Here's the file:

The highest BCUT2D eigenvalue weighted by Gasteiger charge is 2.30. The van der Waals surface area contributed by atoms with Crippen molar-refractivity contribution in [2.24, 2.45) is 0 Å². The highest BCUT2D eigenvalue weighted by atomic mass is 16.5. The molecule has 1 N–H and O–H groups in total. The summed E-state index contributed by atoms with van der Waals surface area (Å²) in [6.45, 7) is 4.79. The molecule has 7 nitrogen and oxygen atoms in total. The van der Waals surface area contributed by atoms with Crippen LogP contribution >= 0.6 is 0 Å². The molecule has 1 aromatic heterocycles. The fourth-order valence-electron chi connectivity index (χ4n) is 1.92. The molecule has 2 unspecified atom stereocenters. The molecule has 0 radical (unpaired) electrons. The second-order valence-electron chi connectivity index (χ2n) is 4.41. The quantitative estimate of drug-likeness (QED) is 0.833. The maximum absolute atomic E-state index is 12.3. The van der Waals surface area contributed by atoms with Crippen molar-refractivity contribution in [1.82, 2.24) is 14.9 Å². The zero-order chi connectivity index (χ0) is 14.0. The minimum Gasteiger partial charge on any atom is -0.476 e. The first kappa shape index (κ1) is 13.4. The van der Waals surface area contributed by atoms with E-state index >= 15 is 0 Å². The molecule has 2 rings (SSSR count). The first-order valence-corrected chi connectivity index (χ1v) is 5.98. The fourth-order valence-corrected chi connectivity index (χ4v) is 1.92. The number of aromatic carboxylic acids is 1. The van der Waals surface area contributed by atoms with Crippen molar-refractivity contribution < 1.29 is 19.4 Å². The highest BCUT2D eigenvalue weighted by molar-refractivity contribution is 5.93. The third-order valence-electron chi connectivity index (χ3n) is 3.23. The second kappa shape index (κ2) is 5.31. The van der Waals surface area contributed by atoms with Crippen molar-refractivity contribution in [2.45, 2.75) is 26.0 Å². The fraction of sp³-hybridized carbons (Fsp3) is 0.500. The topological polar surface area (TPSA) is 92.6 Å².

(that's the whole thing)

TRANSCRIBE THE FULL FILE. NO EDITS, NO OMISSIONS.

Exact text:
The highest BCUT2D eigenvalue weighted by Gasteiger charge is 2.30. The van der Waals surface area contributed by atoms with Crippen molar-refractivity contribution in [2.24, 2.45) is 0 Å². The highest BCUT2D eigenvalue weighted by atomic mass is 16.5. The molecule has 1 N–H and O–H groups in total. The summed E-state index contributed by atoms with van der Waals surface area (Å²) in [6.45, 7) is 4.79. The molecule has 7 nitrogen and oxygen atoms in total. The van der Waals surface area contributed by atoms with Crippen LogP contribution >= 0.6 is 0 Å². The molecule has 1 aromatic heterocycles. The fourth-order valence-electron chi connectivity index (χ4n) is 1.92. The molecule has 2 unspecified atom stereocenters. The molecule has 0 radical (unpaired) electrons. The second-order valence-electron chi connectivity index (χ2n) is 4.41. The quantitative estimate of drug-likeness (QED) is 0.833. The maximum absolute atomic E-state index is 12.3. The van der Waals surface area contributed by atoms with Crippen molar-refractivity contribution in [1.82, 2.24) is 14.9 Å². The zero-order chi connectivity index (χ0) is 14.0. The minimum Gasteiger partial charge on any atom is -0.476 e. The first kappa shape index (κ1) is 13.4. The van der Waals surface area contributed by atoms with E-state index >= 15 is 0 Å². The molecule has 2 rings (SSSR count). The first-order valence-corrected chi connectivity index (χ1v) is 5.98. The fourth-order valence-corrected chi connectivity index (χ4v) is 1.92. The number of aromatic carboxylic acids is 1. The van der Waals surface area contributed by atoms with Crippen molar-refractivity contribution < 1.29 is 19.4 Å². The highest BCUT2D eigenvalue weighted by molar-refractivity contribution is 5.93. The third-order valence-electron chi connectivity index (χ3n) is 3.23. The second kappa shape index (κ2) is 5.31. The van der Waals surface area contributed by atoms with Crippen molar-refractivity contribution in [2.45, 2.75) is 26.0 Å². The fraction of sp³-hybridized carbons (Fsp3) is 0.500. The topological polar surface area (TPSA) is 92.6 Å².